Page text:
Westfield Board of Fire Commissioners wrongly blamed for fire department woes

By BARRY UNDERWOOD

I was a former member of the village of Westfield Fire Department for 15 years. It was because of my affection for the fire department that I agreed to serve on the Board of Fire Commissioners three years ago to try to help with some of the problems they were experiencing within the department.

When the BOFC was formed, our job was to provide oversight for the department to help take some of the burden off the village board in dealing with the fire departments’ many ongoing issues. We were all volunteers that sat on the board, and just like the fire department, did not get paid for our duties. The BOFC was initially formed, in part, at the request of the acting chiefs who approached the village board and requested help in handling the many issues going on in the fire department. Little did I know when I was asked to serve, how many issues there actually were and how many members of the fire department wanted to keep doing things the way they had always been done in the past. As a result, the BOFC ended up being consumed in dealing with many personnel and discipline issues that the acting chiefs could not or would not address. Of course, those things were not popular with many members of the fire department.

The fact is the BOFC has been the recipient of many unfounded or unsubstantiated criticisms and has not been able to openly discuss some of the actions we had taken because of the confidential and legal issues involved. We were not trying to hide anything – much to the contrary – we wanted transparency and had worked diligently to achieve it. The fact of the matter is the BOFC was formed appropriately, has conducted itself professionally and has led the fire department through many challenging issues. We were asked to make decisions the leadership of the fire department at the time would not do. We ended up being “the bad guys” because these decisions were not popular, but were the right thing to do in the best interest of the department and the community. We asked for accountability and professionalism from this organization – which should be expected from any department of this village which is funded by taxpayer dollars.

We have had little support from our current mayor and absolutely none from our town supervisor. One might think that of all the people in this community, these two individuals would want accountability from the fire department for our citizens more than anyone. It appears our mayor feels he is indebted to some of the fire department members for getting him elected. Our town supervisor is beholding to the same people, which includes her husband. I feel that neither of them have been looking out for the taxpayers of Westfield beyond their own personal agendas.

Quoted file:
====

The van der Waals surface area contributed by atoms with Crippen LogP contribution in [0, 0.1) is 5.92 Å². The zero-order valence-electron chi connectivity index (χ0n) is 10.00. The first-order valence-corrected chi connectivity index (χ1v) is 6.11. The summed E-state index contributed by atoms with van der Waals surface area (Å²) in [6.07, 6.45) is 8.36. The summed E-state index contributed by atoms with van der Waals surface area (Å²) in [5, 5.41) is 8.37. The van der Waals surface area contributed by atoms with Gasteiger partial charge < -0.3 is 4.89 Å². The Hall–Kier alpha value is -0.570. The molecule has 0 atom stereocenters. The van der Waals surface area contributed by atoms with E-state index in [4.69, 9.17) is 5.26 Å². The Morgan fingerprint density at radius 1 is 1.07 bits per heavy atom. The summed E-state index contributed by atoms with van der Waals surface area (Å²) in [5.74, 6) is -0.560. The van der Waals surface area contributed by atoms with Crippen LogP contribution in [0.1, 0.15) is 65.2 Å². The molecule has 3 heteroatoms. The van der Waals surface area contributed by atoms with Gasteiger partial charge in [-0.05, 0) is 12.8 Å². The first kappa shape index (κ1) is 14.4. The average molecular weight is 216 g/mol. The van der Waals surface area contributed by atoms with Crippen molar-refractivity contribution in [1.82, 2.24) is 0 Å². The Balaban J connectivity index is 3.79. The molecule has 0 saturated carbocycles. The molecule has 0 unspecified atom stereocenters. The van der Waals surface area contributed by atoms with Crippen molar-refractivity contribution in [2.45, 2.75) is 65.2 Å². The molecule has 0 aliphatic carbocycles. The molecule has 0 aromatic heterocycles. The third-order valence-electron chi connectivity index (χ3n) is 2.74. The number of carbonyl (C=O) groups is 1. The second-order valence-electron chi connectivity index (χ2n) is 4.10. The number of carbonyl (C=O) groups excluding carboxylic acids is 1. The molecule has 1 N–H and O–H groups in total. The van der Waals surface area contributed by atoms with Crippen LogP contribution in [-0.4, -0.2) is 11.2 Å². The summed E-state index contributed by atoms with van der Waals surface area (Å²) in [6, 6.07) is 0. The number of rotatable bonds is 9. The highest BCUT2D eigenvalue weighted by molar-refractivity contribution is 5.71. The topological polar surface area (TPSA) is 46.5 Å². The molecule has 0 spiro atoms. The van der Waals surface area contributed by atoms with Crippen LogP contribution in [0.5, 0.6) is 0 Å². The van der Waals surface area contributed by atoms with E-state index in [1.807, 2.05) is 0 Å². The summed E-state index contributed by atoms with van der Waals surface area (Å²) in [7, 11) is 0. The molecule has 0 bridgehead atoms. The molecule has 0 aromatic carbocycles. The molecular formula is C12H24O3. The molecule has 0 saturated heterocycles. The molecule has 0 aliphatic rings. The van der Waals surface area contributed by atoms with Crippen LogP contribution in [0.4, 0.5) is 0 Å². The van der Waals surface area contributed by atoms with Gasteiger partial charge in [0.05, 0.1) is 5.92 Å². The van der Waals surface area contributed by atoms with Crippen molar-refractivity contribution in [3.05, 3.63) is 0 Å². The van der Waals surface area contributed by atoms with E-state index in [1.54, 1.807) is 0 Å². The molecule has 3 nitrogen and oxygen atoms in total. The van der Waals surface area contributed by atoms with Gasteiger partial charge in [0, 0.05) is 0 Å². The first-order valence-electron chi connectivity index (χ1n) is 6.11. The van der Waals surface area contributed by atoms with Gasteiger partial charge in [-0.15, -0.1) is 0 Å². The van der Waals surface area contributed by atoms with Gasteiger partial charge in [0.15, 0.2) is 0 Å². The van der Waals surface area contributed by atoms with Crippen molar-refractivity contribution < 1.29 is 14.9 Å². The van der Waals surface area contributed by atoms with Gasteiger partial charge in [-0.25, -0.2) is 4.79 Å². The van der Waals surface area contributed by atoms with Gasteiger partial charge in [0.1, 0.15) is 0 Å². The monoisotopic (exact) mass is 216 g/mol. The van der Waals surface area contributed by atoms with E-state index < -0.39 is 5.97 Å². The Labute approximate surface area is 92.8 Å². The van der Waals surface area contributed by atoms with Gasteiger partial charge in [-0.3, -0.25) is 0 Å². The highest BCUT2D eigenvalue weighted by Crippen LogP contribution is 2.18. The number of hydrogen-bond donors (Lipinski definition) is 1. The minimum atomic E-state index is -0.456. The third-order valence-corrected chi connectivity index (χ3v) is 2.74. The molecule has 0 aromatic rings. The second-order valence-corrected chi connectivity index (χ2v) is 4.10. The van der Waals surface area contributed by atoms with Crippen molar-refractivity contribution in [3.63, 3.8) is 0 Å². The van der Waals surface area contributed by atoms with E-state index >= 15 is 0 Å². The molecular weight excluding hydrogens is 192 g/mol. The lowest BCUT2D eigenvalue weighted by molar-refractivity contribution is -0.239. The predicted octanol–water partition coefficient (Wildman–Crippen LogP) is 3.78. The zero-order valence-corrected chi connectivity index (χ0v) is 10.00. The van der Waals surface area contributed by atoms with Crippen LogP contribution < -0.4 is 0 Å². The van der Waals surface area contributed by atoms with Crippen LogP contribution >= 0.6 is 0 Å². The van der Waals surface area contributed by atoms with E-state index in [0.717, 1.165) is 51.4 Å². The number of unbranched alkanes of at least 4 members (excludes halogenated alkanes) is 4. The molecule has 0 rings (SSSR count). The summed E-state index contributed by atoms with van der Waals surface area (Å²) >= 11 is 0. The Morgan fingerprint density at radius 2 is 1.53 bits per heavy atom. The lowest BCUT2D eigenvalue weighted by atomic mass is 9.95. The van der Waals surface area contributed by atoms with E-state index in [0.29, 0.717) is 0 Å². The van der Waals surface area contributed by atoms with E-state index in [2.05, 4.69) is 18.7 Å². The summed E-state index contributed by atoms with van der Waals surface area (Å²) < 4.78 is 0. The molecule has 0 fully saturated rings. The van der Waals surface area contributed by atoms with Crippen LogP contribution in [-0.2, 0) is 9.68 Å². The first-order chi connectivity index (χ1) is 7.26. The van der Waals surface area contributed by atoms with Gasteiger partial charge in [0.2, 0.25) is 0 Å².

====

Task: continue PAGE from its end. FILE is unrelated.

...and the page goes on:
We (the BOFC) were charged to make sure that taxpayer and fundraising dollars were allocated and spent appropriately and that the officers and members were conducting themselves professionally. We tried to do that and it has resulted in several suspensions and most recently the expulsion of our most recent past chief. After continual outcry for information relating to the most recent suspensions, I read the following statement in public at our March 4 BOFC meeting:

“At this time, on behalf of the BOFC, I am going to recap the disciplinary hearings held for the suspended officers of the Westfield Fire Department. On January 8, 2014, hearings were held at Eason Hall. The hearing panel consisted of the village justice, three members of the BOFC, and two community members from Westfield who have never served on the BOFC.

“The hearing panel made findings for all three suspended officers. Those findings were then forwarded to the full BOFC for adjudication at the February 4, 2014 BOFC meeting. In executive session at that meeting, the BOFC affirmed the findings of the hearing panel.

“At the conclusion of the Jan. 8 hearings, members of the hearing panel asked the BOFC chair (me) to request the village board of Westfield to refer the matter to an outside criminal investigative agency. This request was made by the hearing panel based on evidence developed during the investigation and hearings indicating that potential criminal activity involving the theft or mishandling of public funds had possibly occurred.

“Following the acceptance of the findings by the BOFC at the February 4 hearing, members of the hearing panel submitted a written request to the BOFC chair (me) formally requesting a criminal investigation. As the BOFC chair, I forwarded that request to the village board.

“On March 3 the Village Board of Westfield affirmed the request for an outside criminal investigation in this matter.”

The truth is, the negative publicity that the fire department has received in the last few years can be laid at their own feet , not on the shoulders of the BOFC. The fire department can blame itself for any controversies which have arisen in the media and the village. If the fire department had just operated correctly according to New York state laws and its own bylaws, there would have been no issues for a BOFC to even address!